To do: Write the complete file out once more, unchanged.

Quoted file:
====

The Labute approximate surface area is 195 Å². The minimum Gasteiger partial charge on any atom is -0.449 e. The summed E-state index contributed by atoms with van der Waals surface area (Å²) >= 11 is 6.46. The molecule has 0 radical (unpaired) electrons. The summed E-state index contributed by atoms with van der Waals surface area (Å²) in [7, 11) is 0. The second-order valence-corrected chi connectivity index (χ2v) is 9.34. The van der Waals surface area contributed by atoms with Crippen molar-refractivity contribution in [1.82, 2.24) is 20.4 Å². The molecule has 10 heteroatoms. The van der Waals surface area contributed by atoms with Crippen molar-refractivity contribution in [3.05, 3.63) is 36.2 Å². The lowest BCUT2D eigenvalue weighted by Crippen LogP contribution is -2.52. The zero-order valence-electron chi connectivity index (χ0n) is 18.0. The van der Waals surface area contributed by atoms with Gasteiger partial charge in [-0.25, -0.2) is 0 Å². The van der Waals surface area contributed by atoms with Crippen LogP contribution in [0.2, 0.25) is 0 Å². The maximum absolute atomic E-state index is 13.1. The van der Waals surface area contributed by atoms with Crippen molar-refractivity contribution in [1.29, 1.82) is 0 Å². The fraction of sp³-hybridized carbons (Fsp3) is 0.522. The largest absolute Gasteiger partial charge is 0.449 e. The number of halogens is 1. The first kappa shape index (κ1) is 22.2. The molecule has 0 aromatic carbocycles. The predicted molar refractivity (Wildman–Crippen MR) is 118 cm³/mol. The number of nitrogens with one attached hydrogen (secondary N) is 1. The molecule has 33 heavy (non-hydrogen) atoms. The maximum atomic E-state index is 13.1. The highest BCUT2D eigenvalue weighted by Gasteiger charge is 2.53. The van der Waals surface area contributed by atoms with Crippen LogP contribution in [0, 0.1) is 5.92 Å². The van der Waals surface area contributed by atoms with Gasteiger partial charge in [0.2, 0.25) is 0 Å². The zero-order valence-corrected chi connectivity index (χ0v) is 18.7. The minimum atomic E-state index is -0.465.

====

The Labute approximate surface area is 195 Å². The minimum Gasteiger partial charge on any atom is -0.449 e. The summed E-state index contributed by atoms with van der Waals surface area (Å²) >= 11 is 6.46. The molecule has 0 radical (unpaired) electrons. The summed E-state index contributed by atoms with van der Waals surface area (Å²) in [7, 11) is 0. The second-order valence-corrected chi connectivity index (χ2v) is 9.34. The van der Waals surface area contributed by atoms with Crippen molar-refractivity contribution in [1.82, 2.24) is 20.4 Å². The molecule has 10 heteroatoms. The van der Waals surface area contributed by atoms with Crippen molar-refractivity contribution in [3.05, 3.63) is 36.2 Å². The lowest BCUT2D eigenvalue weighted by Crippen LogP contribution is -2.52. The zero-order valence-electron chi connectivity index (χ0n) is 18.0. The van der Waals surface area contributed by atoms with Gasteiger partial charge in [-0.25, -0.2) is 0 Å². The van der Waals surface area contributed by atoms with Crippen LogP contribution in [0.2, 0.25) is 0 Å². The maximum absolute atomic E-state index is 13.1. The van der Waals surface area contributed by atoms with Crippen molar-refractivity contribution in [1.29, 1.82) is 0 Å². The fraction of sp³-hybridized carbons (Fsp3) is 0.522. The largest absolute Gasteiger partial charge is 0.449 e. The number of halogens is 1. The first kappa shape index (κ1) is 22.2. The molecule has 0 aromatic carbocycles. The predicted molar refractivity (Wildman–Crippen MR) is 118 cm³/mol. The number of nitrogens with one attached hydrogen (secondary N) is 1. The molecule has 33 heavy (non-hydrogen) atoms. The maximum atomic E-state index is 13.1. The highest BCUT2D eigenvalue weighted by Gasteiger charge is 2.53. The van der Waals surface area contributed by atoms with Crippen LogP contribution in [0, 0.1) is 5.92 Å². The van der Waals surface area contributed by atoms with Gasteiger partial charge in [0.2, 0.25) is 0 Å². The zero-order valence-corrected chi connectivity index (χ0v) is 18.7. The minimum atomic E-state index is -0.465.